OM System OM-1 review
The OM System OM-1 is the first high-end Micro Four Thirds mirrorless camera from OM Digital Solutions, the company that bought the Olympus camera business. It’s a rugged, image-stabilized 20MP camera capable of high-speed shooting and offering a range of computational photography modes.
- 20MP quad-pixel AF Stacked CMOS sensor
- Environmental sealing rated to IP53
- 1053 X-type AF points
- Blackout-free shooting at up to 50 fps with AF and AE, 120 fps with AF and AE locked
- Image stabilization rated to 7EV of correction (8EV with compatible lenses)
- 4K (UHD or DCI) at up to 60p, in a choice of 8 or 10 bit
- 1080 capture at up to 240 fps
- Twin UHS-II card slots
- Recognition-based subject tracking
The OM-1 represents a new naming scheme for OM System cameras and is released to coincide with the 50th anniversary of the original OM film SLR. The OM-1 continues to carry the ‘Olympus’ name across its viewfinder in recognition of this legacy, but we’re told it’s likely to be the last model that will.
The OM-1 has a retail price of $2199, body only. Alongside the camera, OMDS launched the OM System 12-40mm F2.8 PRO II, an updated version of the system’s fast standard zoom with improved coatings and weather sealing uprated to match the camera. The body and the new lens are available as a kit for $2799, a $400 discount compared to the buying them separately. A battery grip (HLD-10) is available for $349.
The OM-1 is built around a completely new 20MP Stacked CMOS image sensor. Stacked sensors are the next generation of technology beyond BSI designs, combining layers of semiconductor to allow more complex designs and faster readout.
The sensor has 20 million microlenses and a Bayer array with 20 million color patches, but there are four photodiodes behind each of these, which are combined to form each pixel. These sub-pixels can be read-out individually, giving the camera four fractionally different perspectives on the world. These are compared to derive depth information about the scene, giving phase difference autofocus in an X-shaped pattern.
With 80 million individual photodiodes to read out, it’s perhaps not surprising that Stacked CMOS design only delivers a readout speed twice as fast as that of its predecessor. We’ve measured the rate at around 1/125th seconds, which is twice as long as the fastest full-frame stacked CMOS chips take, despite the smaller size.
It’s still quick enough to improve the performance of the various multi-shot modes the OM-1 offers. For instance, Hand-held High Resolution mode, which shoots eight images with slight offsets to give 50MP images can now be shot with less risk of subject movement between shots, and can be combined much quicker, thanks to the OM-1’s more powerful processor.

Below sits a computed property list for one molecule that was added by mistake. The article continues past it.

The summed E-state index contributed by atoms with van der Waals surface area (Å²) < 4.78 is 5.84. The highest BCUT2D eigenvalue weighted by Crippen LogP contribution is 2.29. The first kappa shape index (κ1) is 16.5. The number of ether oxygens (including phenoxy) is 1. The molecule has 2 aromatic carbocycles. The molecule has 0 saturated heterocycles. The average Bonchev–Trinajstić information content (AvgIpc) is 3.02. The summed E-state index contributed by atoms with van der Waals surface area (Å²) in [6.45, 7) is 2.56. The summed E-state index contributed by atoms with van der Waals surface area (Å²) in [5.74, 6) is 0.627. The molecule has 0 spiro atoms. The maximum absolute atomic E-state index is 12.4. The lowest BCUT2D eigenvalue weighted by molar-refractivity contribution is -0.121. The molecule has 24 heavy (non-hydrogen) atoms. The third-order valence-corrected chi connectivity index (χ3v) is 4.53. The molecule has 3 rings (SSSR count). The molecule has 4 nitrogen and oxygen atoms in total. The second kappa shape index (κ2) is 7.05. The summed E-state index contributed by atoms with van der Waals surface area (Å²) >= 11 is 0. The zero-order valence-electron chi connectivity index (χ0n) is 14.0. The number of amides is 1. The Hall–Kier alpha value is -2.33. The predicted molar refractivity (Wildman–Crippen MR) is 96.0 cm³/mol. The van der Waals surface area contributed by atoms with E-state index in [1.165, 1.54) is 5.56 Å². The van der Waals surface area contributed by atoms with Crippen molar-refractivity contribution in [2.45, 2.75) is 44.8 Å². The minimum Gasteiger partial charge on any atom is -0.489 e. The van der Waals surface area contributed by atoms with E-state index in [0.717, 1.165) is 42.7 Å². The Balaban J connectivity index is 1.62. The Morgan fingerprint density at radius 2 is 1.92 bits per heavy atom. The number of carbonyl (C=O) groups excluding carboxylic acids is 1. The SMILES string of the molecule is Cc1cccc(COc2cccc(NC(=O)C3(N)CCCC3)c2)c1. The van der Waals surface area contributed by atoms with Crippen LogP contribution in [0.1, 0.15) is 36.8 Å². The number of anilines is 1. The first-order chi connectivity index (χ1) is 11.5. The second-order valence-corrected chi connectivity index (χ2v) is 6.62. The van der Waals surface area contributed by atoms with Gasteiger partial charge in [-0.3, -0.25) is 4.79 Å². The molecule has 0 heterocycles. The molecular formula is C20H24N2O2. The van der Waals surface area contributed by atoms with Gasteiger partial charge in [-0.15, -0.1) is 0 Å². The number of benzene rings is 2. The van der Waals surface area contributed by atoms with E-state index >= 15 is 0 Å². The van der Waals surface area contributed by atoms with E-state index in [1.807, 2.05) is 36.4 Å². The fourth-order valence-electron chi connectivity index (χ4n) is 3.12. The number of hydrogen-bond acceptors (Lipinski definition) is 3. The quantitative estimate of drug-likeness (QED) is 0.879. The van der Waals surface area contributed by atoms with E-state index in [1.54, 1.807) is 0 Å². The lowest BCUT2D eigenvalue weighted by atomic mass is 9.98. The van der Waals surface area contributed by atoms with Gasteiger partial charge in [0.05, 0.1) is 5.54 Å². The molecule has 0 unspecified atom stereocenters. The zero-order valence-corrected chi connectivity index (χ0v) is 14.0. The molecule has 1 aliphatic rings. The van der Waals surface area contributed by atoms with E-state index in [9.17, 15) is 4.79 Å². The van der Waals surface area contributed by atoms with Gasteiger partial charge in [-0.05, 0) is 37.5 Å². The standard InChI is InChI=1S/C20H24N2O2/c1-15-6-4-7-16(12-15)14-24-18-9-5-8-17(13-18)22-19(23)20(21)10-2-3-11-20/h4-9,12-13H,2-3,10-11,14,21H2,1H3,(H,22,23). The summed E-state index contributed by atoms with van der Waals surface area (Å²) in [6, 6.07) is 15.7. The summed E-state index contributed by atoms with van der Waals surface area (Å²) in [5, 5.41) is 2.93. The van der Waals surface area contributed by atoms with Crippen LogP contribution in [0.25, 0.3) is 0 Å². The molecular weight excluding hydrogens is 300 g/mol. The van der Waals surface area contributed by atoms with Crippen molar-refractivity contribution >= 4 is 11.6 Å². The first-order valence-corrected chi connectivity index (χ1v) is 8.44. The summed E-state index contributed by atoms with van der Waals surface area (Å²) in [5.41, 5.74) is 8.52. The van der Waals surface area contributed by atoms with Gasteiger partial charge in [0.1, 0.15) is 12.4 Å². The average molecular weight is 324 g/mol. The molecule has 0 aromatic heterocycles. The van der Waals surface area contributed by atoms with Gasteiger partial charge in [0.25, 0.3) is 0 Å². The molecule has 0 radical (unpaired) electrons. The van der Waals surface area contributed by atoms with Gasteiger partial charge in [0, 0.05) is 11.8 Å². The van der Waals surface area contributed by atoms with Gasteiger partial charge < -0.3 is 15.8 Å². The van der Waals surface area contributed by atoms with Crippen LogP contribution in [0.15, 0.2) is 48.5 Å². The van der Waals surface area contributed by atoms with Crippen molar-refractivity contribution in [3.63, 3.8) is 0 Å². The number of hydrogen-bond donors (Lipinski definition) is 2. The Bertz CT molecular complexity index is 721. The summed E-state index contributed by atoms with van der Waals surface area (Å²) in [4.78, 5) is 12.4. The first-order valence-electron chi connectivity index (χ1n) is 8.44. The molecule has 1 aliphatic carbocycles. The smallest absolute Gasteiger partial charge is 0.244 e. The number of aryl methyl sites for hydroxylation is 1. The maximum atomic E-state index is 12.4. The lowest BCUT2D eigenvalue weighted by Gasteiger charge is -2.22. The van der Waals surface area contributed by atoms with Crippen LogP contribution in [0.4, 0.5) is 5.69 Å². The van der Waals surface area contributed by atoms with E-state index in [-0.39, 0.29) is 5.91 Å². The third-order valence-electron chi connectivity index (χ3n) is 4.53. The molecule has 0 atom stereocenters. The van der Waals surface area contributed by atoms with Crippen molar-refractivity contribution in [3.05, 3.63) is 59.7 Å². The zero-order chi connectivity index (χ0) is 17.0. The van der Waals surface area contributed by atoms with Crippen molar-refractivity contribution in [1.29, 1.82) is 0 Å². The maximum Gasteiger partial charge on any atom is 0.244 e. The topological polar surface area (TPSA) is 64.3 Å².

We clocked a handheld hi-res on the OM-1 at 7 seconds from shooting to the end of processing, vs 16 seconds on the E-M1 III.
Computational multi-shot modes
- High Resolution mode (Tripod) – Shoots eight images with 1/2 pixel offsets to boost resolution to 80MP. Processed in camera, and can include Raw
- Hand-held High Resolution mode – Shoots twelve shots using image stabilization. Gives up to 50MP resolution. Processed in camera, and can include Raw
- Live ND – Blends multiple short exposures to simulate one long one exposure, now with an ND64 (6 stop filter) option
- HDR – Shoots four shots with different exposures to capture a wider dynamic range, then tone-maps them down to a conventional SDR image
- Live composite – Combines shot-to-shot changes between multiple long exposures to build up composites images that include details such as light trails. For the first time, the OM-1 lets you use image stabilization in live composite mode.
- Focus Stacking – takes a series of photos focused at different distances and combines them into an image where everything is in focus. The OM-1 promises twice the processing speed.
Subject Detection AF modes
The OM-1 expands on the E-M1 X’s range of subjects that the AF system has been trained to recognize. OMDS has used machine learning processes to teach the OM-1’s AF system to recognize Trains, Cars, Planes, Helicopters, Birds and Animals.
|Allows use of Face/Eye detection||Cars||Airplanes||Trains||Birds||Cats|
The enhanced depth information from the quad pixel AF system is used to help ensure this ‘Subject Detection AF’ doesn’t mis-focus on a nearby object that overlaps with the recognizes subject.
OMDS also says it’s reworked its face and eye-detection algorithms to be much more responsive, which is good to see from the continuation of the first camera series to include an Eye AF feature. It’s worth noting that Face/Eye detection is a completely separate function from Subject Detection AF and is locked out if you engage subject detection.
Away from these subject-aware modes, OMDS says it’s reworked its C-AF system so that it’s better at judging subject distance for moving subjects.